The war on drugs has been a disaster

As unpalatable as the idea might be to some, for most experts on the issue, there really is no alternative. “Virtually everyone now agrees that the war on drugs has been a spectacular failure by almost every measure,” Ilona Szabó de Carvalho of the Igarapé Institute argued on this blog last year.

By legalizing but strictly regulating both the supply and consumption of drugs – as many countries and some US states have started to do with marijuana – governments can take back control from the gangs and drug traffickers.

The money generated through taxes and saved on law enforcement could then be ploughed back into policies that might be more successful: education programmes to teach people of the dangers of drug abuse, as well as treatment centres for addicts. These treatment centres, often referred to as rehab, offer comprehensive care for those who need it for as long as they need it. Patients will have the option of being an inpatient (staying in the centre whilst treatment is ongoing) or an outpatient (https://enterhealth.com/outpatient-ocoe/). The centres usually offer therapy, counselling, medication and holistic treatments as part of their care. This is the sort of thing our money should be going to.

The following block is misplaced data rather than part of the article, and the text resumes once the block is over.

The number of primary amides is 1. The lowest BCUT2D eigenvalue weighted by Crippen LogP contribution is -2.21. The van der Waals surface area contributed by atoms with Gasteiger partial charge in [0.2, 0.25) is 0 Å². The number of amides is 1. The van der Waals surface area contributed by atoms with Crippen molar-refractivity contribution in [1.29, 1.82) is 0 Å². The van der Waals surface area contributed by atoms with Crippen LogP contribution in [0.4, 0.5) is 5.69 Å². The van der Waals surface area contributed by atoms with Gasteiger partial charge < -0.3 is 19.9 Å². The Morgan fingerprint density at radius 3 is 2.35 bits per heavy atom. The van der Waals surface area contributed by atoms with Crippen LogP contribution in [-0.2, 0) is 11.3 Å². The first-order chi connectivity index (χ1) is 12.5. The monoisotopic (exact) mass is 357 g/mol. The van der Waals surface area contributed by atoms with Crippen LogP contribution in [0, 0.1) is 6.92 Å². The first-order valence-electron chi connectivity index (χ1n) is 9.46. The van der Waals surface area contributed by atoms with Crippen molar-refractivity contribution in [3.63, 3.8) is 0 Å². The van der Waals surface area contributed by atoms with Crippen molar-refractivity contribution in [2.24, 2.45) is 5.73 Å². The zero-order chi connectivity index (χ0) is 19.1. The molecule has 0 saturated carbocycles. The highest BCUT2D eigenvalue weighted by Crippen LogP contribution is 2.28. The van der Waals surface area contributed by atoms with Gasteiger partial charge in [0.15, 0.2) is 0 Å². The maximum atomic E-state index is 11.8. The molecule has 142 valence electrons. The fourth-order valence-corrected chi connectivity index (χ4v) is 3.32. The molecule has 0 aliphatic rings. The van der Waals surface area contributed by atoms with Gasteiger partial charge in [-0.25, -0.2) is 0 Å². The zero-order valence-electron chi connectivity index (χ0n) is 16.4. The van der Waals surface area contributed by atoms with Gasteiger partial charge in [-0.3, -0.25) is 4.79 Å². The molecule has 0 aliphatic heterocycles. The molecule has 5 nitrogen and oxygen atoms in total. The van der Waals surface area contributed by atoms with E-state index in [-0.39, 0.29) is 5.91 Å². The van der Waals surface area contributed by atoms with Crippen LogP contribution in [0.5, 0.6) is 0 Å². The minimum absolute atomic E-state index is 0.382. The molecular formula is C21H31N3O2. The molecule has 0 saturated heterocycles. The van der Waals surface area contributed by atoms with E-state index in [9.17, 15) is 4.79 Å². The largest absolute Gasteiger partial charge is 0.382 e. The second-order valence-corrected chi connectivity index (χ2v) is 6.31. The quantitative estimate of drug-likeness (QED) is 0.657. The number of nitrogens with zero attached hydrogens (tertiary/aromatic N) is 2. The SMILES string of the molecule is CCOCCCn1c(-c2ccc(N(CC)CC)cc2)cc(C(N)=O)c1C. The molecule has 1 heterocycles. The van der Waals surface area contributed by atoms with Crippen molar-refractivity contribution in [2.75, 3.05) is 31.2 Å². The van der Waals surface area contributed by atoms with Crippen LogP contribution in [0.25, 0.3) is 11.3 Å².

Sometimes, when you get something wrong, it’s easier to keep doing it than to admit you made a mistake. But as Kofi Annan pointed out two years ago in Davos, the time now is for bold decisions.

“We need to look at the policy and ask ourselves simply, sincerely and honestly: is it working? And if it’s not, we must have the courage to change it.”